Hamden’s zoning regulations state that, “in deciding whether or not to grant a Special Permit for the gravel pit, the Planning & Zoning Commission shall give consideration to, but not be limited by,” eight “threshold” points. The second of these points is how the gravel pit application complies with Hamden’s Plan of Conservation and Development. (See 9/24 posting below under “What Can I Do to Help?” for all 8 points.) Al Gorman highlights many inconsistencies between the gravel pit application and the Town Plan in his September 6 letter (see 9/28 posting below). Here are additional extracts from the Plan that underscore the inappropriateness of a large-scale, multi-year mining operation in northern Hamden:
From the HAMDEN PLAN OF CONSERVATION AND DEVELOPMENT (adopted 7/6/04; effective 9/1/04)
p. 6: VISION STATEMENT. From its humble beginning as part of the New Haven Colony in 1638 and later incorporation as a town in 1786 with a population of some 1,400 “souls,” Hamden has grown to become home to nearly 57,000 residents. Over this span of some 365 years, one characteristic has endured: its neighborhoods….These neighborhood communities still characterize the town and attract residents from the surrounding New Haven metropolitan area. They offer residents a mixture of housing types as well as shops, open spaces, schools and a sense of history. The preservation and enhancement of these neighborhoods is vital to preserving the quality of life in Hamden….
p. 25: ENVIRONMENTAL CONSIDERATIONS. The overall quality of life in a community is largely determined by the quality, quantity and distribution of its cultural and natural resources. The protection of Hamden’s natural resources is an important component to the Plan of Conservation and Development. This is because the protection of natural resources helps preserve the Town’s community character, preserves essential natural systems, and improves the quality of life for all of Hamden’s residents….
p. 124: AREA 6. North of the Mt. Carmel/West Woods/Whitney Avenue intersection becomes more rural
with the eastern side of the corridor dominated by three major parcels – Sleeping Giant Park, Sleeping Giant Golf Course and the Regional Water Authority holdings around Clarke’s Pond….There are also several wetland areas as well as a west-to-east power line easement in the area. In general, this is a sensitive environmental area and should be treated as such.
p. 130: GOAL #6. From the West Woods Road/Whitney Avenue intersection to the Cheshire town line, protection of natural resources should be the paramount concern.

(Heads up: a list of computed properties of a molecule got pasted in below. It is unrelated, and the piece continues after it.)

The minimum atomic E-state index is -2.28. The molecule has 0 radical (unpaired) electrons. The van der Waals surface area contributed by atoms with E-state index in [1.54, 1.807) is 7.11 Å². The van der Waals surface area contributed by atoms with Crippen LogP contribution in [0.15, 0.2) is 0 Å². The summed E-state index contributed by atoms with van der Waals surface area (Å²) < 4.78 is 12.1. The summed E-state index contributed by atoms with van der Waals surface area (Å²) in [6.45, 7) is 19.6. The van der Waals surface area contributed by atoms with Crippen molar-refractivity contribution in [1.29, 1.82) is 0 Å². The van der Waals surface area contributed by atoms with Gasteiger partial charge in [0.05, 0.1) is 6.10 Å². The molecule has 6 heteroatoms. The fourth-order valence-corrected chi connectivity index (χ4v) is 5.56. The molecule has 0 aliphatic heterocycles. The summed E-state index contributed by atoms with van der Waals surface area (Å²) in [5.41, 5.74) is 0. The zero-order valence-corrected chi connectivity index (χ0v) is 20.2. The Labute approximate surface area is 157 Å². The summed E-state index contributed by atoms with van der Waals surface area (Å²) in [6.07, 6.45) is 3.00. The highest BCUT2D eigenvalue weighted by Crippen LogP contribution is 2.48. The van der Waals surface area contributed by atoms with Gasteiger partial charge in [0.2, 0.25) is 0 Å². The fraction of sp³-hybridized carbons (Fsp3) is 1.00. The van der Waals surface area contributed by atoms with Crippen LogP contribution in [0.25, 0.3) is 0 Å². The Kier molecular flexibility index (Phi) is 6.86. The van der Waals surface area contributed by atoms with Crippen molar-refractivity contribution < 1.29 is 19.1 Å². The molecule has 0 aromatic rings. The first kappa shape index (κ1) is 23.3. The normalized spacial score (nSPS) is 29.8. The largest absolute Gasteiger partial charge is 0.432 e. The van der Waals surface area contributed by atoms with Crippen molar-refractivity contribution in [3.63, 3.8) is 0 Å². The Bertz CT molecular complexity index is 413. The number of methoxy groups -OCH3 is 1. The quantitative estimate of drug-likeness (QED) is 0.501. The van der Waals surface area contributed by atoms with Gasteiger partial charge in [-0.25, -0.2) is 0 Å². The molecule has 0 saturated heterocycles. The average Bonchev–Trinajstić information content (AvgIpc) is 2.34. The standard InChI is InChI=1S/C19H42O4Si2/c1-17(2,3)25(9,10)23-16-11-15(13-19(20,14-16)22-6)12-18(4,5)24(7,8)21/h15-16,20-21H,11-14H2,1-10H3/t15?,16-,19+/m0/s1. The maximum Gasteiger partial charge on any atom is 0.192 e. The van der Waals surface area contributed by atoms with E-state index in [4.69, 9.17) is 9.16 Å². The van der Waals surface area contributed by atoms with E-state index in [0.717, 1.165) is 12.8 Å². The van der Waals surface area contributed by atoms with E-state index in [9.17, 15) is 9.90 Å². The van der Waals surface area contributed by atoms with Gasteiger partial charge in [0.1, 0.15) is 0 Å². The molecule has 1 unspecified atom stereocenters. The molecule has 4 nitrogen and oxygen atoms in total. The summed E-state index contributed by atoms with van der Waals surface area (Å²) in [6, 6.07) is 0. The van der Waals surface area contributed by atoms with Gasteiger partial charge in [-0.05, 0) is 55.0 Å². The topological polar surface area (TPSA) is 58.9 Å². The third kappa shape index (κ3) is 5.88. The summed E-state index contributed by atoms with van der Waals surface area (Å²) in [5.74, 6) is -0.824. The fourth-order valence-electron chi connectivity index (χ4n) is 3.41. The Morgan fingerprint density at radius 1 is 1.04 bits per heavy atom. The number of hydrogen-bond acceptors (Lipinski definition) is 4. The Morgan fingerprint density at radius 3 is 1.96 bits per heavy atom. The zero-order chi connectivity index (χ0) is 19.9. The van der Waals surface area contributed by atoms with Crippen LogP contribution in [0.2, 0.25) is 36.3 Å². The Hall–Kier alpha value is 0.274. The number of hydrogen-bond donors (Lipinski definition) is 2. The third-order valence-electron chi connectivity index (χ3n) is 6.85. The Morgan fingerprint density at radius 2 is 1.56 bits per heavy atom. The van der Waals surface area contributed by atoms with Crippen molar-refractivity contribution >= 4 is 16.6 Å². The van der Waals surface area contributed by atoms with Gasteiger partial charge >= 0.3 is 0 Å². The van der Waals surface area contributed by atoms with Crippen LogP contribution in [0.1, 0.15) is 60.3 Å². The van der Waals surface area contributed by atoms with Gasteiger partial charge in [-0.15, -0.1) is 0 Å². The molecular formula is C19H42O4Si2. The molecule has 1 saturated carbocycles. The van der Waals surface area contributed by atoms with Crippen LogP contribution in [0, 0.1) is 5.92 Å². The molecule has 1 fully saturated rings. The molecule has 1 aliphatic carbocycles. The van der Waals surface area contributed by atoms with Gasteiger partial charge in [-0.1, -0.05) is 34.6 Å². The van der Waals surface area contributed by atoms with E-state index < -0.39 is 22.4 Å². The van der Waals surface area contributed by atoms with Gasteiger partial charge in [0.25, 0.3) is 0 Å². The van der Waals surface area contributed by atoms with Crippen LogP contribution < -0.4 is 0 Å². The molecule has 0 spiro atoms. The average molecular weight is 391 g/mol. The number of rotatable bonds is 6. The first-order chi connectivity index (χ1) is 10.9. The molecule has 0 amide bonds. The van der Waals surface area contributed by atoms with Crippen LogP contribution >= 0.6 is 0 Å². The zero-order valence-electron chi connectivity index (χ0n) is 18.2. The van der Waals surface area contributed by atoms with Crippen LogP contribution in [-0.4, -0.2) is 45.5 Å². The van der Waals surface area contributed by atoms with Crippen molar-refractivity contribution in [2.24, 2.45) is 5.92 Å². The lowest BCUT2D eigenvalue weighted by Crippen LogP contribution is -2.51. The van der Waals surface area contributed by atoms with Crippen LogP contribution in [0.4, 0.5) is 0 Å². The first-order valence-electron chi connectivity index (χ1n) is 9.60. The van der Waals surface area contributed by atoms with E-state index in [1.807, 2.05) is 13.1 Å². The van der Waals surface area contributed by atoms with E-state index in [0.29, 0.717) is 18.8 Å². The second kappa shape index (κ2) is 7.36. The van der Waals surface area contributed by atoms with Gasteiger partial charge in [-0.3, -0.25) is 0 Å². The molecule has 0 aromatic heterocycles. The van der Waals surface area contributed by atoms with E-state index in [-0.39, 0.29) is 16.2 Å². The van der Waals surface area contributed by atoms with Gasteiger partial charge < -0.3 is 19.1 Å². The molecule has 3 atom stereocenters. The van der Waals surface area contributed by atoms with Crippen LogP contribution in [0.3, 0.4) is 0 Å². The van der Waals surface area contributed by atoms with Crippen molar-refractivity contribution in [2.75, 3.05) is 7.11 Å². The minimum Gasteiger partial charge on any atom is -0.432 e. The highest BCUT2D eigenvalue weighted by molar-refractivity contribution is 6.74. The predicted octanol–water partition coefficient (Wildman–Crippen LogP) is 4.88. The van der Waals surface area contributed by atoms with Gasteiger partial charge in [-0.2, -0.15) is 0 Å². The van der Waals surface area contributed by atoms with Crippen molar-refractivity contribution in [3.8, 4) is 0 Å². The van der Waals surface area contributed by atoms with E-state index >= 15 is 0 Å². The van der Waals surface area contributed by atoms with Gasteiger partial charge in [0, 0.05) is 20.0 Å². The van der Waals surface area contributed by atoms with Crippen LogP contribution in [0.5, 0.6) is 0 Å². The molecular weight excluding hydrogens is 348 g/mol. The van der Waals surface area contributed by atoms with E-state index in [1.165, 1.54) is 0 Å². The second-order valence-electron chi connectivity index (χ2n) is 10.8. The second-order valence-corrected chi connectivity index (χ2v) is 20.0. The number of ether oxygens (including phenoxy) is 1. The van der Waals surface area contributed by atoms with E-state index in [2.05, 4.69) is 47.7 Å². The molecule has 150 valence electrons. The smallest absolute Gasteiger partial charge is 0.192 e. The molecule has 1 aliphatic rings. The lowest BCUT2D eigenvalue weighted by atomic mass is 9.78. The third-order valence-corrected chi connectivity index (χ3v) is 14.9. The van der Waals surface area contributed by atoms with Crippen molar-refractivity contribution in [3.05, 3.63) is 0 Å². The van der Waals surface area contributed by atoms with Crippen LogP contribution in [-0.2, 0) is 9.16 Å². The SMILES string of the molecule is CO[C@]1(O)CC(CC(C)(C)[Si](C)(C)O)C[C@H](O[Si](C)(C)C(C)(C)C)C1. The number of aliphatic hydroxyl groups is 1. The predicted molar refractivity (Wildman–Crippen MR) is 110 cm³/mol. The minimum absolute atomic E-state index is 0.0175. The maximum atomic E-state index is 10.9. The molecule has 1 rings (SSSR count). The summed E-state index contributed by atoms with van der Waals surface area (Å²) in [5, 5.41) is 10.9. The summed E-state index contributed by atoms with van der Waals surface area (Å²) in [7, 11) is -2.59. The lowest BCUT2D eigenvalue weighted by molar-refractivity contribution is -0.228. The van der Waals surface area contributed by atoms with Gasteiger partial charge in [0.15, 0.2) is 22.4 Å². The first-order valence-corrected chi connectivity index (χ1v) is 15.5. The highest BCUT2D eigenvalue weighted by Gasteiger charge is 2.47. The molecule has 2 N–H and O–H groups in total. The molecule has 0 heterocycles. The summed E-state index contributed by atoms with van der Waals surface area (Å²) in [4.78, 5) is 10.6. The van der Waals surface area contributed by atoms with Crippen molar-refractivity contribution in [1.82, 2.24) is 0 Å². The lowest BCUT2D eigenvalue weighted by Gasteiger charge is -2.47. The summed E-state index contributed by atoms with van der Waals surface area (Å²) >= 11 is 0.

OBJECTIVE: North of the West Woods Road/Whitney Avenue intersection, future land use should focus on low density development, NO EXTENSION OF NON-RESIDENTIAL USES (ed.'s emphasis), and natural resource protection.
p. 148: MAJOR PLAN GOALS. The overarching goals of this Plan of Conservation and Development are the preservation of the Town’s sound housing stock and stable neighborhoods; the regulation of in-fill development in keeping with the character and scale of surrounding neighborhoods and development
; the preservation and enhancement of the Town’s open space and recreation areas,…and the support of quality of life improvements.
p. 150: Upper Whitney Conservation District. The policy for this area should be to prohibit non-residential development with a focus on continued natural resource protection as the northern gateway into Hamden.
• Land Uses should be compatible with the goal of beautifying Hamden and maintaining its natural beauty.
• Development proposals exceeding 100,000 square feet of commercial, industrial or retail use, should be subject to intensive analysis in terms of their economic, social, physical and environmental impact on the health, welfare and safety of the community.
p. 156: GOAL #1: Promote the conservation and preservation of natural resources as part of future development activity. Actions: Protect water quality through the protection of the Town’s watercourses wetlands and land within aquifer protection areas.
p. 159: GOAL #8: Provide a safe, attractive and well-maintained system of public roadways.
p. 160: GOAL #9: Support and foster programs that maintain the housing stock and enhance and preserve the fabric of existing neighborhoods.
p. 161: GOAL #10: Ensure that all residential areas and developments are attractive and well maintained places to live for Hamden’s residents.
p. 164: GOAL #19: … Highlight Hamden as a physically appealing place to do business.
p. 168: GOAL #25: From the West Woods Road/Whitney Avenue intersection to the Cheshire town line, protection of natural resources should be the paramount concern.